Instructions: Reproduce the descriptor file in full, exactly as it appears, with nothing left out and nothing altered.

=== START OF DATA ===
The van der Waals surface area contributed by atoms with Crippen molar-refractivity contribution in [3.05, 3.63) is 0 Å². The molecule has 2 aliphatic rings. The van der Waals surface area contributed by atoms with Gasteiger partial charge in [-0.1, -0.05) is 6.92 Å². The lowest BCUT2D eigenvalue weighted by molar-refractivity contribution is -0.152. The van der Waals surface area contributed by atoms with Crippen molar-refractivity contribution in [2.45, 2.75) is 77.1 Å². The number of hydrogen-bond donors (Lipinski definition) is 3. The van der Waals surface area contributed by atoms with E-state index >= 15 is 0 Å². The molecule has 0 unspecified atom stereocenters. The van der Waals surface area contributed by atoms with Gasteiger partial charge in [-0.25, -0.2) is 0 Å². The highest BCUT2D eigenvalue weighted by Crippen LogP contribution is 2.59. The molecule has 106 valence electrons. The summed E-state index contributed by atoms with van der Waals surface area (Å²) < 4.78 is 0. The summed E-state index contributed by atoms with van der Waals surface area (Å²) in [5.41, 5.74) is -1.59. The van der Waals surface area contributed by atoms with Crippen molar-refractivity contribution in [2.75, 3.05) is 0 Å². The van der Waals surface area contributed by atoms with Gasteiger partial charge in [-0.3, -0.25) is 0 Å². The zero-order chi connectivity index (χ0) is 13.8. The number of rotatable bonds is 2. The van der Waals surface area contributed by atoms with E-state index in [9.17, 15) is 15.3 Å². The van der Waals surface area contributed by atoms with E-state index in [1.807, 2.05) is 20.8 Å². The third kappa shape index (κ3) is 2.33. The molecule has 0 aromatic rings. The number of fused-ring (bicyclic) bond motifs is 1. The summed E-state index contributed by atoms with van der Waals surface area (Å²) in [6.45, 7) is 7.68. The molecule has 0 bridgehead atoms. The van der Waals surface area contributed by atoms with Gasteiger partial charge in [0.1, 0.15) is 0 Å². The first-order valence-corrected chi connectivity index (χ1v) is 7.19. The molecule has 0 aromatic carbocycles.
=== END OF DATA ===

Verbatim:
The van der Waals surface area contributed by atoms with Crippen molar-refractivity contribution in [3.05, 3.63) is 0 Å². The molecule has 2 aliphatic rings. The van der Waals surface area contributed by atoms with Gasteiger partial charge in [-0.1, -0.05) is 6.92 Å². The lowest BCUT2D eigenvalue weighted by molar-refractivity contribution is -0.152. The van der Waals surface area contributed by atoms with Crippen molar-refractivity contribution in [2.45, 2.75) is 77.1 Å². The number of hydrogen-bond donors (Lipinski definition) is 3. The van der Waals surface area contributed by atoms with E-state index >= 15 is 0 Å². The molecule has 0 unspecified atom stereocenters. The van der Waals surface area contributed by atoms with Gasteiger partial charge in [-0.25, -0.2) is 0 Å². The highest BCUT2D eigenvalue weighted by Crippen LogP contribution is 2.59. The molecule has 106 valence electrons. The summed E-state index contributed by atoms with van der Waals surface area (Å²) < 4.78 is 0. The summed E-state index contributed by atoms with van der Waals surface area (Å²) in [5.41, 5.74) is -1.59. The van der Waals surface area contributed by atoms with Crippen molar-refractivity contribution in [2.75, 3.05) is 0 Å². The van der Waals surface area contributed by atoms with Gasteiger partial charge in [-0.3, -0.25) is 0 Å². The zero-order chi connectivity index (χ0) is 13.8. The number of rotatable bonds is 2. The van der Waals surface area contributed by atoms with E-state index in [9.17, 15) is 15.3 Å². The van der Waals surface area contributed by atoms with E-state index in [1.807, 2.05) is 20.8 Å². The third kappa shape index (κ3) is 2.33. The molecule has 0 aromatic rings. The number of fused-ring (bicyclic) bond motifs is 1. The summed E-state index contributed by atoms with van der Waals surface area (Å²) in [6.45, 7) is 7.68. The molecule has 0 bridgehead atoms. The van der Waals surface area contributed by atoms with Gasteiger partial charge in [0.1, 0.15) is 0 Å². The first-order valence-corrected chi connectivity index (χ1v) is 7.19. The molecule has 0 aromatic carbocycles.